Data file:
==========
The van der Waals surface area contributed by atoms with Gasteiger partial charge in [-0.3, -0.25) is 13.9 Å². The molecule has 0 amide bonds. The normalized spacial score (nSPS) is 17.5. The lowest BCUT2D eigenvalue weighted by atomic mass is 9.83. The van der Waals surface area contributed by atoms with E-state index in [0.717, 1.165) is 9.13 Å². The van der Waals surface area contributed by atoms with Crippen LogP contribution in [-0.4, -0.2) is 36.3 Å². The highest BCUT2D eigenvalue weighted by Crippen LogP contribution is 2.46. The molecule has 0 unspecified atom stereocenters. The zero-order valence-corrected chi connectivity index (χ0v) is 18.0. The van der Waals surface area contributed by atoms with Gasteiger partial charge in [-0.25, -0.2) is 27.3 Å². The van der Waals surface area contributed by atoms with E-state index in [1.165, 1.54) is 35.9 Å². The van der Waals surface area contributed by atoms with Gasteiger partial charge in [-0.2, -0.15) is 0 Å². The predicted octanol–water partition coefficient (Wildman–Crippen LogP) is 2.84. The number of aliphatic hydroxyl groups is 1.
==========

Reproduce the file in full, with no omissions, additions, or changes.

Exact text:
The van der Waals surface area contributed by atoms with Gasteiger partial charge in [-0.3, -0.25) is 13.9 Å². The molecule has 0 amide bonds. The normalized spacial score (nSPS) is 17.5. The lowest BCUT2D eigenvalue weighted by atomic mass is 9.83. The van der Waals surface area contributed by atoms with E-state index in [0.717, 1.165) is 9.13 Å². The van der Waals surface area contributed by atoms with Crippen LogP contribution in [-0.4, -0.2) is 36.3 Å². The highest BCUT2D eigenvalue weighted by Crippen LogP contribution is 2.46. The molecule has 0 unspecified atom stereocenters. The zero-order valence-corrected chi connectivity index (χ0v) is 18.0. The van der Waals surface area contributed by atoms with Gasteiger partial charge in [-0.25, -0.2) is 27.3 Å². The van der Waals surface area contributed by atoms with E-state index in [1.165, 1.54) is 35.9 Å². The van der Waals surface area contributed by atoms with Gasteiger partial charge in [-0.2, -0.15) is 0 Å². The predicted octanol–water partition coefficient (Wildman–Crippen LogP) is 2.84. The number of aliphatic hydroxyl groups is 1.